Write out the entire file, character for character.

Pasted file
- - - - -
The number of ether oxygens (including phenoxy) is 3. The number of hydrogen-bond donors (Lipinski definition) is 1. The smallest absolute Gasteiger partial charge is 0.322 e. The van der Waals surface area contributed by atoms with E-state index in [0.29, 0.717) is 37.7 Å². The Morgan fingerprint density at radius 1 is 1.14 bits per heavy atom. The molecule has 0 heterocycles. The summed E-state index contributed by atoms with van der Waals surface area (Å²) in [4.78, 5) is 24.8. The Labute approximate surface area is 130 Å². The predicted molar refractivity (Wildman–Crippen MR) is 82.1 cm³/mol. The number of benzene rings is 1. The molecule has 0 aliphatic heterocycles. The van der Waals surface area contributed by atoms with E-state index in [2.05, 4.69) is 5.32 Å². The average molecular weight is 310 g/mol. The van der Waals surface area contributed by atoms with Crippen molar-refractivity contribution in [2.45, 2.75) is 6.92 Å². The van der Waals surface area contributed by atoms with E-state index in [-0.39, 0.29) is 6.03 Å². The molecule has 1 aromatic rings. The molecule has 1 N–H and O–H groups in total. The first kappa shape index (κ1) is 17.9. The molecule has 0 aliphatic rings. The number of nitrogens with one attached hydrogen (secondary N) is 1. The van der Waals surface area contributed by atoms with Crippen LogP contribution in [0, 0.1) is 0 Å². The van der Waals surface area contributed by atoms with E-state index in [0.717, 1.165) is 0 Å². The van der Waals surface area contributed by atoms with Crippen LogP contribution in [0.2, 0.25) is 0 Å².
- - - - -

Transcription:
The number of ether oxygens (including phenoxy) is 3. The number of hydrogen-bond donors (Lipinski definition) is 1. The smallest absolute Gasteiger partial charge is 0.322 e. The van der Waals surface area contributed by atoms with E-state index in [0.29, 0.717) is 37.7 Å². The Morgan fingerprint density at radius 1 is 1.14 bits per heavy atom. The molecule has 0 heterocycles. The summed E-state index contributed by atoms with van der Waals surface area (Å²) in [4.78, 5) is 24.8. The Labute approximate surface area is 130 Å². The predicted molar refractivity (Wildman–Crippen MR) is 82.1 cm³/mol. The number of benzene rings is 1. The molecule has 0 aliphatic heterocycles. The van der Waals surface area contributed by atoms with E-state index in [2.05, 4.69) is 5.32 Å². The average molecular weight is 310 g/mol. The van der Waals surface area contributed by atoms with Crippen molar-refractivity contribution in [2.45, 2.75) is 6.92 Å². The van der Waals surface area contributed by atoms with E-state index in [-0.39, 0.29) is 6.03 Å². The molecule has 1 aromatic rings. The molecule has 1 N–H and O–H groups in total. The first kappa shape index (κ1) is 17.9. The molecule has 0 aliphatic rings. The number of nitrogens with one attached hydrogen (secondary N) is 1. The van der Waals surface area contributed by atoms with Crippen LogP contribution in [0, 0.1) is 0 Å². The van der Waals surface area contributed by atoms with E-state index in [0.717, 1.165) is 0 Å². The van der Waals surface area contributed by atoms with Crippen LogP contribution in [0.2, 0.25) is 0 Å².